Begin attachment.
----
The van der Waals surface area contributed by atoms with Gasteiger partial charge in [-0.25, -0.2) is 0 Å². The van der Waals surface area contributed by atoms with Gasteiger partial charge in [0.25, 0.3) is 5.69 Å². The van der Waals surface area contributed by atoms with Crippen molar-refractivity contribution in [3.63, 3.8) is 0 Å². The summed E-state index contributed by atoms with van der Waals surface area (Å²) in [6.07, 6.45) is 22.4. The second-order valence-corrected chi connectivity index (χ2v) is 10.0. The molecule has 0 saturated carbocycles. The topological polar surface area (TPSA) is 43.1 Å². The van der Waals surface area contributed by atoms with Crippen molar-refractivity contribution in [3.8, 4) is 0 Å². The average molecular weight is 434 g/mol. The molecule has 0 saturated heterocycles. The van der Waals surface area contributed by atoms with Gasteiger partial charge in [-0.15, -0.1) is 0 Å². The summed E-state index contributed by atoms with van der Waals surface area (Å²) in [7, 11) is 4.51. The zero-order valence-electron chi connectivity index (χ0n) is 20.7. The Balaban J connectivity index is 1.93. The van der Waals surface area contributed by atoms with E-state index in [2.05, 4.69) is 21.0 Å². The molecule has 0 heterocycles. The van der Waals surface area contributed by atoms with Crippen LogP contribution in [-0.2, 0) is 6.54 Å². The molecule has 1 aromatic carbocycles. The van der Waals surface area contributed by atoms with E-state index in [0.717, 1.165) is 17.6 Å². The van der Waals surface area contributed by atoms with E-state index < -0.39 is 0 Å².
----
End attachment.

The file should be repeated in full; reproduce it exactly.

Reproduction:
The van der Waals surface area contributed by atoms with Gasteiger partial charge in [-0.25, -0.2) is 0 Å². The van der Waals surface area contributed by atoms with Gasteiger partial charge in [0.25, 0.3) is 5.69 Å². The van der Waals surface area contributed by atoms with Crippen molar-refractivity contribution in [3.63, 3.8) is 0 Å². The summed E-state index contributed by atoms with van der Waals surface area (Å²) in [6.07, 6.45) is 22.4. The second-order valence-corrected chi connectivity index (χ2v) is 10.0. The molecule has 0 saturated carbocycles. The topological polar surface area (TPSA) is 43.1 Å². The van der Waals surface area contributed by atoms with Crippen molar-refractivity contribution in [3.8, 4) is 0 Å². The average molecular weight is 434 g/mol. The molecule has 0 saturated heterocycles. The van der Waals surface area contributed by atoms with Gasteiger partial charge in [-0.15, -0.1) is 0 Å². The summed E-state index contributed by atoms with van der Waals surface area (Å²) in [7, 11) is 4.51. The zero-order valence-electron chi connectivity index (χ0n) is 20.7. The Balaban J connectivity index is 1.93. The van der Waals surface area contributed by atoms with E-state index in [2.05, 4.69) is 21.0 Å². The molecule has 0 heterocycles. The van der Waals surface area contributed by atoms with Crippen LogP contribution in [-0.2, 0) is 6.54 Å². The molecule has 1 aromatic carbocycles. The van der Waals surface area contributed by atoms with E-state index in [0.717, 1.165) is 17.6 Å². The van der Waals surface area contributed by atoms with E-state index < -0.39 is 0 Å².